LONDON, UK — Some people in Britain have now received their second and final dose of the coronavirus vaccine as the country’s immunization program rolls on.
Margaret Keenan, 91, became the first person in the U.K. to get the vaccine, on Dec. 8. She then had the follow-up injection Tuesday at a hospital in the central England city of Coventry.
Hospital chief executive Andy Hardy says: “We were delighted to welcome Margaret Keenan back to Coventry’s University Hospital today to safely receive the second dose of the vaccination after she became the first person in the world to receive the Pfizer COVID-19 (vaccine) following its clinical approval.”
The vaccine was developed by Pfizer and German firm BioNTech, and is given in two doses three weeks apart. Its developers say it conferred 95% immunity in clinical trials.
It is not yet clear how long immunity will last on average for those who've received the vaccine, or if a booster shot will be needed in the future. Top U.S. infectious disease expert Dr. Anthony Fauci has said he would be "surprised" if the vaccine gave lifelong immunity, as has been the case for the measles vaccine.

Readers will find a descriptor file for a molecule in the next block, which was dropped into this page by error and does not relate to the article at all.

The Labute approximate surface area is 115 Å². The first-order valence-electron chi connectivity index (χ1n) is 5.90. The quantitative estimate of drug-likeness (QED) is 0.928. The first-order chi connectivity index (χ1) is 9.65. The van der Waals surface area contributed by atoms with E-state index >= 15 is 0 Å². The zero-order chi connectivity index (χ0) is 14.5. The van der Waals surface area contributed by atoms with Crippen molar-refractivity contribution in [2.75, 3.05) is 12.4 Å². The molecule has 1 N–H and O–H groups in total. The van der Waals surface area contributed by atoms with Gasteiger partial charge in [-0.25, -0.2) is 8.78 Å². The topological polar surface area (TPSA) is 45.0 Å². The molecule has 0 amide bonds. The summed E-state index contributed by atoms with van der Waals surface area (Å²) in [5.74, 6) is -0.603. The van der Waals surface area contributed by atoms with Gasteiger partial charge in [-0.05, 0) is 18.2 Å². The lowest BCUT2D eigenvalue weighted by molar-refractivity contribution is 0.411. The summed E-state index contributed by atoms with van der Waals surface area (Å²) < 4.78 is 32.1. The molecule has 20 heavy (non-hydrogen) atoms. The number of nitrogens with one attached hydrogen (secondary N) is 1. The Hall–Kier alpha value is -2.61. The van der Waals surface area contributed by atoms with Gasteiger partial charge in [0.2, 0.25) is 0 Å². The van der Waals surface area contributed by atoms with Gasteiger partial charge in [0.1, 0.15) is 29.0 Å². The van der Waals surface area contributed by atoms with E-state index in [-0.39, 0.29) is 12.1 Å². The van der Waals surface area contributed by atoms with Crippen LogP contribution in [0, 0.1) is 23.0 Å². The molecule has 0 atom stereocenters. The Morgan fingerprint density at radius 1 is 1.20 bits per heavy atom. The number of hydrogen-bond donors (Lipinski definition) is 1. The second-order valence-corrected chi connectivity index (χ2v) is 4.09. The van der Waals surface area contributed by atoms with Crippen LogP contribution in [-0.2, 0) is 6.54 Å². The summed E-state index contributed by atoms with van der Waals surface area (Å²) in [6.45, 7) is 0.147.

Moncef Slaoui, head of the U.S. vaccine development effort expects immunity to last for "many, many years."
British officials are also considering tougher coronavirus restrictions as the number of hospitalized COVID-19 patients surpasses the first peak of the outbreak in the spring.
Authorities are blaming a new, more transmissible variant of the virus for soaring infection rates. England had 20,426 coronavirus patients in hospitals as of Monday, above the previous high of 18,974 on April 12.
Almost half of the people in England are under strict restrictions on movement and everyday life in an attempt to curb the spread of the virus.
Prime Minister Boris Johnson plans to hold a meeting of his COVID-19 crisis committee later Tuesday. Health Secretary Matt Hancock is scheduled to update Parliament on Wednesday on whether more areas will be put into Tier 4 — the top level of lockdown measures — and whether the restrictions could be tightened even further.